The Old House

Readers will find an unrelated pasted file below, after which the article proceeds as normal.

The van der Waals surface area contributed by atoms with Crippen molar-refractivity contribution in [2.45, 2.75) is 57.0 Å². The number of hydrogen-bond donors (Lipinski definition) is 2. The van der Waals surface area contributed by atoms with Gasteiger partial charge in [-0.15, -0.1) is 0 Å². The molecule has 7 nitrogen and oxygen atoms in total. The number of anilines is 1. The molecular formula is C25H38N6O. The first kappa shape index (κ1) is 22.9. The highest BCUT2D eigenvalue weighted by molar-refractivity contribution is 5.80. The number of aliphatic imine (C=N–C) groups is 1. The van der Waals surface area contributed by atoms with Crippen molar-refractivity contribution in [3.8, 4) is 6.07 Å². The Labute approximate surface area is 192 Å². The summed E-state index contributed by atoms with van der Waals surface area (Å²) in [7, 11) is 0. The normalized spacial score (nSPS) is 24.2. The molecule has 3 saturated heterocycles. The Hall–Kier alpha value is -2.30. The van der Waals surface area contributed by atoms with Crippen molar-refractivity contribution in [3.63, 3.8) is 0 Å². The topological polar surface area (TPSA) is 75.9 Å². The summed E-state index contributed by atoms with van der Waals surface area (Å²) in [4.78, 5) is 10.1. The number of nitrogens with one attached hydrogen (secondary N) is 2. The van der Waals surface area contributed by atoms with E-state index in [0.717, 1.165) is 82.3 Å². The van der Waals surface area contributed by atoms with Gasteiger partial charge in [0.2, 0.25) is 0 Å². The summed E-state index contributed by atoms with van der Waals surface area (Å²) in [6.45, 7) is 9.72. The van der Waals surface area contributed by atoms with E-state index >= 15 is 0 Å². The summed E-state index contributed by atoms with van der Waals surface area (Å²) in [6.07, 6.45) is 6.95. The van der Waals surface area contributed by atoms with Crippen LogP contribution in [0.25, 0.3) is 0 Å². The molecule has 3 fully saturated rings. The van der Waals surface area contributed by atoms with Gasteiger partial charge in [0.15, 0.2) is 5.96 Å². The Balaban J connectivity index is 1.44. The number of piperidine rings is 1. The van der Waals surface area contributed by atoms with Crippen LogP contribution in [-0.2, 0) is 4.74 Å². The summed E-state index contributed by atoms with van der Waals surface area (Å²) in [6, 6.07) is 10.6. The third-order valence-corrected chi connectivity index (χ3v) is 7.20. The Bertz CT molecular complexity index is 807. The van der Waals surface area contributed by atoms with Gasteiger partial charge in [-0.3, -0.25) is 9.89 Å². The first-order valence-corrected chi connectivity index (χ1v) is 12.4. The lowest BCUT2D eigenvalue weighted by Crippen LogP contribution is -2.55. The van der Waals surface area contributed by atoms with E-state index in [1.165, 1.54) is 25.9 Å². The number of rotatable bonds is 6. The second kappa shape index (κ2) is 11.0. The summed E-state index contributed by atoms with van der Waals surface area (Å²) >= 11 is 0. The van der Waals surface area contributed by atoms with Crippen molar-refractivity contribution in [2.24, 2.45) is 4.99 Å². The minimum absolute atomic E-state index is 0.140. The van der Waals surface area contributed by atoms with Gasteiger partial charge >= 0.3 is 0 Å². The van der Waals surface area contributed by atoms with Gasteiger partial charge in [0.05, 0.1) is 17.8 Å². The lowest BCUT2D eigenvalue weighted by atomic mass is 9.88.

The candlestick has been there for years — at the center of our dining table — longer than I can remember. No one touches it, cleans it or polishes it. It is silver and has always been silver. The dust accumulated, hardened its surface, but it still stands untouched. There is noise in my head that I don’t know how to sort it. It’s loud and its booming. I look for the stereo. It lies tucked away in the bookshelf surrounded by old crumbling tapes. I pick it up and dust it out. It was a beauty when I was young. My cousins and I used to fight over it. Then someone would come around, hit us hard and make us promise that we would take turns to play songs. Pinky promise. Music was my escape. Always. I didn’t sing like the rest of them. I didn’t know what taalam or raagam was but I loved listening to music. I couldn’t tell what genre I like, I still can’t. Music always dampened the noise in my head, maybe because it took over the space. It didn’t help much, because when the songs ran out and we were done fighting, the noise would be back. I popped each tape into the stereo and tried playing. But the same scratching noise. Finally one played — Blue. One love. This song made me swirl my hair. I try to swirl, but there is not enough hair. I am scared to touch the things around me, but the candlestick draws me to it. I scrape the dust off it and I see a red stain. I am not sure if that was there the last time I saw it — a deep blood red. But then again, I don’t remember the last time I was here. The noise is growing louder and its deafening. The song isn’t helping and its strange. I start to panic, I can’t breathe. I remember my parents fighting and the candlestick being thrown. I remember the awestruck pale face of my mother as she lay still, beautiful. I keep drifting in and out of consciousness and I’m on the floor with a candlestick in my hand, my fingers bleeding. I cry and I scream but I know I won’t be heard. I vomit and pass out. I wake up to my mother caressing my hair. “It wasn’t your fault” she says. I never went back. I never heard her voice again.